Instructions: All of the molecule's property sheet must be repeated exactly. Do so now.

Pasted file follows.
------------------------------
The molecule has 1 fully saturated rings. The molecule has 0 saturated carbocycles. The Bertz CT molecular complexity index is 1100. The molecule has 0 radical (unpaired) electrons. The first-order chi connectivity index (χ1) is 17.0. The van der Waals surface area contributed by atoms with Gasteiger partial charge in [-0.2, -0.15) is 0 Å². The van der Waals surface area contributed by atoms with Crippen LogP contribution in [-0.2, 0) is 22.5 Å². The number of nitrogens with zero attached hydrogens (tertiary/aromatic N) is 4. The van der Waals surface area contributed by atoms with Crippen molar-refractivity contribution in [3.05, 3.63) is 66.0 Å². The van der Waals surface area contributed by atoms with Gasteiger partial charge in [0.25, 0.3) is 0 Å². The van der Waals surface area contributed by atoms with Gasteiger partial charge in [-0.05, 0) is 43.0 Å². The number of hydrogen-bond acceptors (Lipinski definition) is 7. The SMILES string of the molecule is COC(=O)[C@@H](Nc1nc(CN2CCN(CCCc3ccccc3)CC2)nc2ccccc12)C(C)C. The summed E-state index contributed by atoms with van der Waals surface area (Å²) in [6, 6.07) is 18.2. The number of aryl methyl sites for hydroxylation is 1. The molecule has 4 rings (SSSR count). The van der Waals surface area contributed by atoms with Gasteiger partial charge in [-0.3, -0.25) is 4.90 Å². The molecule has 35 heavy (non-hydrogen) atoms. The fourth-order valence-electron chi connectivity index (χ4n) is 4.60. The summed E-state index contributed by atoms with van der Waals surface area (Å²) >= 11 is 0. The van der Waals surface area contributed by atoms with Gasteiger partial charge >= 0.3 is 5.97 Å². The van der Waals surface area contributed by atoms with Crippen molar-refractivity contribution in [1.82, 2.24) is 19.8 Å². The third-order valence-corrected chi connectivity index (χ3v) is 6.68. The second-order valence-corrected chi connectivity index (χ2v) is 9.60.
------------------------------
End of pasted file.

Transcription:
The molecule has 1 fully saturated rings. The molecule has 0 saturated carbocycles. The Bertz CT molecular complexity index is 1100. The molecule has 0 radical (unpaired) electrons. The first-order chi connectivity index (χ1) is 17.0. The van der Waals surface area contributed by atoms with Gasteiger partial charge in [-0.2, -0.15) is 0 Å². The van der Waals surface area contributed by atoms with Crippen LogP contribution in [-0.2, 0) is 22.5 Å². The number of nitrogens with zero attached hydrogens (tertiary/aromatic N) is 4. The van der Waals surface area contributed by atoms with Crippen molar-refractivity contribution in [3.05, 3.63) is 66.0 Å². The van der Waals surface area contributed by atoms with Gasteiger partial charge in [0.25, 0.3) is 0 Å². The van der Waals surface area contributed by atoms with Gasteiger partial charge in [-0.05, 0) is 43.0 Å². The number of hydrogen-bond acceptors (Lipinski definition) is 7. The SMILES string of the molecule is COC(=O)[C@@H](Nc1nc(CN2CCN(CCCc3ccccc3)CC2)nc2ccccc12)C(C)C. The summed E-state index contributed by atoms with van der Waals surface area (Å²) in [6, 6.07) is 18.2. The number of aryl methyl sites for hydroxylation is 1. The molecule has 4 rings (SSSR count). The van der Waals surface area contributed by atoms with Gasteiger partial charge in [-0.3, -0.25) is 4.90 Å². The molecule has 35 heavy (non-hydrogen) atoms. The fourth-order valence-electron chi connectivity index (χ4n) is 4.60. The summed E-state index contributed by atoms with van der Waals surface area (Å²) >= 11 is 0. The van der Waals surface area contributed by atoms with Gasteiger partial charge >= 0.3 is 5.97 Å². The van der Waals surface area contributed by atoms with Crippen molar-refractivity contribution in [1.82, 2.24) is 19.8 Å². The third-order valence-corrected chi connectivity index (χ3v) is 6.68. The second-order valence-corrected chi connectivity index (χ2v) is 9.60.